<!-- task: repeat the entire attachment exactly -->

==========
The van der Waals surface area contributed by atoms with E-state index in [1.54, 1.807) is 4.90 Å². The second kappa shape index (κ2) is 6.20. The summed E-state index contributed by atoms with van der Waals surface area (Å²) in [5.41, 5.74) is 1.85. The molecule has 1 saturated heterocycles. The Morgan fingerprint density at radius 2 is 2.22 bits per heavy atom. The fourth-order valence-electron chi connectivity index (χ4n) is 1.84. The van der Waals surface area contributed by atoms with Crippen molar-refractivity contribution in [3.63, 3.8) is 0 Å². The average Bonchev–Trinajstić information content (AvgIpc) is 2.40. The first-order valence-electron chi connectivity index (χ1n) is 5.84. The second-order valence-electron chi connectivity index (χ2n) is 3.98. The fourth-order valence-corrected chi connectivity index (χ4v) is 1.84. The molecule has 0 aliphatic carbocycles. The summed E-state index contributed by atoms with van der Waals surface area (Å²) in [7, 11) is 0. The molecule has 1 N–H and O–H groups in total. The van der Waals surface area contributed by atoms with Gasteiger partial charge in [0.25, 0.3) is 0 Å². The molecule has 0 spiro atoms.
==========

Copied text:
The van der Waals surface area contributed by atoms with E-state index in [1.54, 1.807) is 4.90 Å². The second kappa shape index (κ2) is 6.20. The summed E-state index contributed by atoms with van der Waals surface area (Å²) in [5.41, 5.74) is 1.85. The molecule has 1 saturated heterocycles. The Morgan fingerprint density at radius 2 is 2.22 bits per heavy atom. The fourth-order valence-electron chi connectivity index (χ4n) is 1.84. The van der Waals surface area contributed by atoms with Crippen molar-refractivity contribution in [3.63, 3.8) is 0 Å². The average Bonchev–Trinajstić information content (AvgIpc) is 2.40. The first-order valence-electron chi connectivity index (χ1n) is 5.84. The second-order valence-electron chi connectivity index (χ2n) is 3.98. The fourth-order valence-corrected chi connectivity index (χ4v) is 1.84. The molecule has 0 aliphatic carbocycles. The summed E-state index contributed by atoms with van der Waals surface area (Å²) in [7, 11) is 0. The molecule has 1 N–H and O–H groups in total. The van der Waals surface area contributed by atoms with Gasteiger partial charge in [0.25, 0.3) is 0 Å². The molecule has 0 spiro atoms.